from the archive of @Brooklynspoke…
In 2009, 33,000 people were killed by cars nationwide. [Randy] Cohen asked the crowd to think about that for a second. “Imagine you’re introducing a new transportation system,” Cohen said, “but there’s one catch: it will kill 33,000 people a year.” Cohen hardly needed to point out that few Americans would think it was okay to build something from the ground up with such a high casualty rate, yet that’s where we stand with cars right now.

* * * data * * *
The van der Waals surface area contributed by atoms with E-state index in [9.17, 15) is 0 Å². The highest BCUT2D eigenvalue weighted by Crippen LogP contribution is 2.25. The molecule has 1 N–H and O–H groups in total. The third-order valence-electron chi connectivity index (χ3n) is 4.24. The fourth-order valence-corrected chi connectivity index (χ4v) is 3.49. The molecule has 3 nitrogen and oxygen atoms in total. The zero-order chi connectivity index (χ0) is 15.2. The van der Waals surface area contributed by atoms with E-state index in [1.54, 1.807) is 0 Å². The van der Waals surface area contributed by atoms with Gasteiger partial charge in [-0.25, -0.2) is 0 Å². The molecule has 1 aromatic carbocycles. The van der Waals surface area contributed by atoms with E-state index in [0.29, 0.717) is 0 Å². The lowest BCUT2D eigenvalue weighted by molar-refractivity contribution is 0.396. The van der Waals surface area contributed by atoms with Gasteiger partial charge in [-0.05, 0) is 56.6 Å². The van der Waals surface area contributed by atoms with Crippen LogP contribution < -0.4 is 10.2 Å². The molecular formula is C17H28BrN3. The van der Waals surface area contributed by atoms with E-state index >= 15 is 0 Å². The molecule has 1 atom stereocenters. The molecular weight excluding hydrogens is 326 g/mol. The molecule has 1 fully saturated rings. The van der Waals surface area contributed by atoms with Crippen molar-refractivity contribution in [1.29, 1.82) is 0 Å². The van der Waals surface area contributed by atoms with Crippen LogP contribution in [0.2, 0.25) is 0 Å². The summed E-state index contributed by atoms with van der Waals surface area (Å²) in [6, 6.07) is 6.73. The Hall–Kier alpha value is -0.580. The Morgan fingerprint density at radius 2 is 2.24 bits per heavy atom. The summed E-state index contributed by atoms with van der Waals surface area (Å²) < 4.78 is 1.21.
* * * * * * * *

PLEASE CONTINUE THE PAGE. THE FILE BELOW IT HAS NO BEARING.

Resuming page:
Cohen asked the room full of cyclists how many people knew someone who had been hospitalized as a result of being hit by a bike or who had been hospitalized themselves for the same reason. Only two or three hands went up. But when Cohen asked the same question, this time involving cars, almost every hand in the room went up.
The vast majority of today’s infrastructure is publicly owned and operated. Imagine if a privately-owned and operated transportation system experienced as much death and destruction as the one you currently pay for.